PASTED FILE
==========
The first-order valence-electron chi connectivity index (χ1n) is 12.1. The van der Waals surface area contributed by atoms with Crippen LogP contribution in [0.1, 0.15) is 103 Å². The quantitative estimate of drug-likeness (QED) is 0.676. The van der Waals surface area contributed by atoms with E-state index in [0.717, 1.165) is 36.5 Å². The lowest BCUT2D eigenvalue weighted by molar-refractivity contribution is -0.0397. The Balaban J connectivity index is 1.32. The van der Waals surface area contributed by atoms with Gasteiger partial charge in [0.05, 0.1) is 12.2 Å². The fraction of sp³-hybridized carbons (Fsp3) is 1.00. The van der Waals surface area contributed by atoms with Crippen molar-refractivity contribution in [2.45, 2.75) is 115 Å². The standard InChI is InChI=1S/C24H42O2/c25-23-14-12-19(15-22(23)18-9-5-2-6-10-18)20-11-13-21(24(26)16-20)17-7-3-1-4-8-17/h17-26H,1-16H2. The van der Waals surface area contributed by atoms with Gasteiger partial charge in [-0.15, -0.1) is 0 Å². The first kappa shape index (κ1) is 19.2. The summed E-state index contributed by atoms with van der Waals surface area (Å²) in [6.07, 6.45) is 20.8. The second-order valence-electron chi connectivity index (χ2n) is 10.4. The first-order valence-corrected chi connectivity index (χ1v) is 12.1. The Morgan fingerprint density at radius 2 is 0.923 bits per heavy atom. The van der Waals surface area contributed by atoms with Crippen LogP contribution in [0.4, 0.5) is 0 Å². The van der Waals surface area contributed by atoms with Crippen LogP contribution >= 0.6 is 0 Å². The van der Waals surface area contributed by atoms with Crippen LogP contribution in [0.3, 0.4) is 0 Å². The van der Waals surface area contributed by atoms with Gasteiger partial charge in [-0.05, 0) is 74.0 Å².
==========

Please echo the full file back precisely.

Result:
The first-order valence-electron chi connectivity index (χ1n) is 12.1. The van der Waals surface area contributed by atoms with Crippen LogP contribution in [0.1, 0.15) is 103 Å². The quantitative estimate of drug-likeness (QED) is 0.676. The van der Waals surface area contributed by atoms with E-state index in [0.717, 1.165) is 36.5 Å². The lowest BCUT2D eigenvalue weighted by molar-refractivity contribution is -0.0397. The Balaban J connectivity index is 1.32. The van der Waals surface area contributed by atoms with Gasteiger partial charge in [0.05, 0.1) is 12.2 Å². The fraction of sp³-hybridized carbons (Fsp3) is 1.00. The van der Waals surface area contributed by atoms with Crippen molar-refractivity contribution in [2.45, 2.75) is 115 Å². The standard InChI is InChI=1S/C24H42O2/c25-23-14-12-19(15-22(23)18-9-5-2-6-10-18)20-11-13-21(24(26)16-20)17-7-3-1-4-8-17/h17-26H,1-16H2. The van der Waals surface area contributed by atoms with Gasteiger partial charge in [-0.15, -0.1) is 0 Å². The first kappa shape index (κ1) is 19.2. The summed E-state index contributed by atoms with van der Waals surface area (Å²) in [6.07, 6.45) is 20.8. The second-order valence-electron chi connectivity index (χ2n) is 10.4. The first-order valence-corrected chi connectivity index (χ1v) is 12.1. The Morgan fingerprint density at radius 2 is 0.923 bits per heavy atom. The van der Waals surface area contributed by atoms with Crippen LogP contribution in [0.4, 0.5) is 0 Å². The van der Waals surface area contributed by atoms with Crippen LogP contribution >= 0.6 is 0 Å². The van der Waals surface area contributed by atoms with Crippen LogP contribution in [0.3, 0.4) is 0 Å². The van der Waals surface area contributed by atoms with Gasteiger partial charge in [-0.05, 0) is 74.0 Å².